127 US 406 Chicago St Ry Co v. United States

8 S.Ct. 1194

127 U.S. 406

32 L.Ed. 180


May 14, 1888.

J. T. Farnsworth, for appellant.

Atty. Gen. Garland and Asst. Atty. Gen. Howard, for appellee.

Mr. Justice FIELD, after stating the facts as above, delivered the opinion of the court.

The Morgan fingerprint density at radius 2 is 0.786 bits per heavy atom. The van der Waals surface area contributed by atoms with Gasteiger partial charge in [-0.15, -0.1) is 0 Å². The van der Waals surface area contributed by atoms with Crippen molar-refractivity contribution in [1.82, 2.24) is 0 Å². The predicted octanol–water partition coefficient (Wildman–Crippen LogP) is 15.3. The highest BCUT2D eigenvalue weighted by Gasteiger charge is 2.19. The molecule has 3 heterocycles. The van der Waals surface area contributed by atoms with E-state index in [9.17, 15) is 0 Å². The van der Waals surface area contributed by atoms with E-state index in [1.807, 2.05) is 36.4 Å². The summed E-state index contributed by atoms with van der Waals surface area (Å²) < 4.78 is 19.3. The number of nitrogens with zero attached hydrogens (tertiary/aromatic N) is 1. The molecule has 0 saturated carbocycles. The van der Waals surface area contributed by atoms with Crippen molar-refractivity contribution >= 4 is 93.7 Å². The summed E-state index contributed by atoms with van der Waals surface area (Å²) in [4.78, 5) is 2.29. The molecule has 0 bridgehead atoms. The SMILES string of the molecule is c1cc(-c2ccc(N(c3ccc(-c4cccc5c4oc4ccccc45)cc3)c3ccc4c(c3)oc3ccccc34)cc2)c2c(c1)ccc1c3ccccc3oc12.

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The deductions from the compensation claimed by the railway company for its failure to make the trips required, that is, to render the service stipulated, of which it complains, were made by the postmaster general under section 3962 of the Revised Statutes, which is as follows: 'The postmaster general may make deductions from the pay of contractors, for failures to perform service according to contract, and impose fines upon them for other delinquencies. He may deduct the price of the trip in all cases where the trip is not performed; and not exceeding three times the price if the failure be occasioned by the fault of the contractor or carrier.' This section in terms applies to all contractors, and, standing alone, there would not be any serious contention against the authority of the postmaster general to make the deductions complained of. It is not pretended that the amounts exceeded those mentioned in the section. It is, however, insisted that the section, so far as applicable to railroad companies, was repealed by section 5 of the act of March 3, 1879, making appropriations for the service of the post-office department for the fiscal year ending June 30, 1880, which provides: 'That the postmaster general shall deduct from the pay of the railroad companies, for every failure to deliver a mail within its schedule time, not less than one-half the price of the trip, and where the trip is not performed, not less than the price of one trip, and not exceeding, in either case, the price of three trips; provided, however, that if the failure is caused by connecting road, then only the connecting road shall be fined. And where such failure is caused by unavoidable casualty, the postmaster general, in his discretion, may remit the fine. And he may make deductions and impose fines for other delinquencies.' 20 St., c. 180, p. 358. This latter section was repealed on the 11th of June, 1880, (21 St. c. 206, p. 178,) and section 12 of the Revised Statutes provides that the repeal of a repealing statute shall not revive the original act. It is, therefore, contended that there was no statute in force which authorized the deductions at the time they were made between the autumn of 1880 and the spring of 1883, during which period the alleged failures in the mail transportation occurred. There is a brief and conclusive answer to this contention. Section 3962 of the Revised Statutes is not repealed by section 5 of the act of 1879. Section 3962 authorizes a deduction from the pay of contractors, whether they be natural persons or corporations, the price of the trip in all cases where the trip is not performed, and not exceeding three times the price if the failure be caused by the fault of the contractor or carrier. Section 5 of the act of 1879 applies only to railroad companies, and has special reference to failures of delivery within schedule time, and makes a difference between them and failures to make the trips, leaving the provision for the latter substantially as it is in the Revised Statutes. When there are acts or provisions of law relating to the same subject, effect is to be given to both, if that be practicable. If the two are repugnant, the latter will operate as a repeal of the former to the extent of the repugnancy. But the second act will not operate as such repeal merely because it may repeat some of the provisions of the first one, and omit others, or add new provisions. In such cases the later act will operate as a repeal only where it plainly appears that it was intended as a substitute for the first act. As Mr. Justice STORY says, it 'may be merely affirmative, or cumulative, or auxiliary.' Wood v. U. S., 16 Pet. 363. The most that can be said of section 5 of the act of 1879, construed with reference to section 3962 of the Revised Statutes, is that it makes an exception to the provisions of that section, so far as railway companies are concerned. Its repeal, therefore, leaves the original section in full force. The repeal was before the failures occurred for which the deductions complained of were made. Judgment affirmed.